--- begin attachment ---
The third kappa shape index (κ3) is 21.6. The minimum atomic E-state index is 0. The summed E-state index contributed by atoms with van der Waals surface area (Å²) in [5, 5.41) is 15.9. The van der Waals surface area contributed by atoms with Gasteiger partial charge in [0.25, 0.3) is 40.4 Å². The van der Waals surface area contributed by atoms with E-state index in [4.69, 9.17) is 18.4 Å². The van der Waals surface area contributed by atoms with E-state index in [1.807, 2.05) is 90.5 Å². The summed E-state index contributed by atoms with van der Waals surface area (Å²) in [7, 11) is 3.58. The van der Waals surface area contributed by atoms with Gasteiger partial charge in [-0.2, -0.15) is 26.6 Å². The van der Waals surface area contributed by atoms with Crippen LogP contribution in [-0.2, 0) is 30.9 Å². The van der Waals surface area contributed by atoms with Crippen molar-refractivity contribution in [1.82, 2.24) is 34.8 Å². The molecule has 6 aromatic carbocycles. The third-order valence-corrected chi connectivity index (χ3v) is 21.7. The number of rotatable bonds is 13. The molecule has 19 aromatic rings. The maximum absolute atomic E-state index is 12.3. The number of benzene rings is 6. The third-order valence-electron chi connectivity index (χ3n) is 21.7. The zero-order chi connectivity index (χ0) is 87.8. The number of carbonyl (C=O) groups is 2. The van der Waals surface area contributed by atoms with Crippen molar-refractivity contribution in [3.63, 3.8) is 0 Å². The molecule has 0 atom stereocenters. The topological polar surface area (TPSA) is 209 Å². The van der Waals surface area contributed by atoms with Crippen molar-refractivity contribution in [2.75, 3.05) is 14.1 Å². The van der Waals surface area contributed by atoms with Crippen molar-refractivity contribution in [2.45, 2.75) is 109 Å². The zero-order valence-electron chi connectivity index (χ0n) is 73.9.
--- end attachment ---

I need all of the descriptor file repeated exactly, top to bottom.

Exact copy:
The third kappa shape index (κ3) is 21.6. The minimum atomic E-state index is 0. The summed E-state index contributed by atoms with van der Waals surface area (Å²) in [5, 5.41) is 15.9. The van der Waals surface area contributed by atoms with Gasteiger partial charge in [0.25, 0.3) is 40.4 Å². The van der Waals surface area contributed by atoms with E-state index in [4.69, 9.17) is 18.4 Å². The van der Waals surface area contributed by atoms with E-state index in [1.807, 2.05) is 90.5 Å². The summed E-state index contributed by atoms with van der Waals surface area (Å²) in [7, 11) is 3.58. The van der Waals surface area contributed by atoms with Gasteiger partial charge in [-0.2, -0.15) is 26.6 Å². The van der Waals surface area contributed by atoms with Crippen LogP contribution in [-0.2, 0) is 30.9 Å². The van der Waals surface area contributed by atoms with Crippen molar-refractivity contribution in [1.82, 2.24) is 34.8 Å². The molecule has 6 aromatic carbocycles. The third-order valence-corrected chi connectivity index (χ3v) is 21.7. The number of rotatable bonds is 13. The molecule has 19 aromatic rings. The maximum absolute atomic E-state index is 12.3. The number of benzene rings is 6. The third-order valence-electron chi connectivity index (χ3n) is 21.7. The zero-order chi connectivity index (χ0) is 87.8. The number of carbonyl (C=O) groups is 2. The van der Waals surface area contributed by atoms with Crippen molar-refractivity contribution in [3.63, 3.8) is 0 Å². The molecule has 0 atom stereocenters. The topological polar surface area (TPSA) is 209 Å². The van der Waals surface area contributed by atoms with Crippen molar-refractivity contribution in [2.75, 3.05) is 14.1 Å². The van der Waals surface area contributed by atoms with Crippen molar-refractivity contribution in [2.45, 2.75) is 109 Å². The zero-order valence-electron chi connectivity index (χ0n) is 73.9.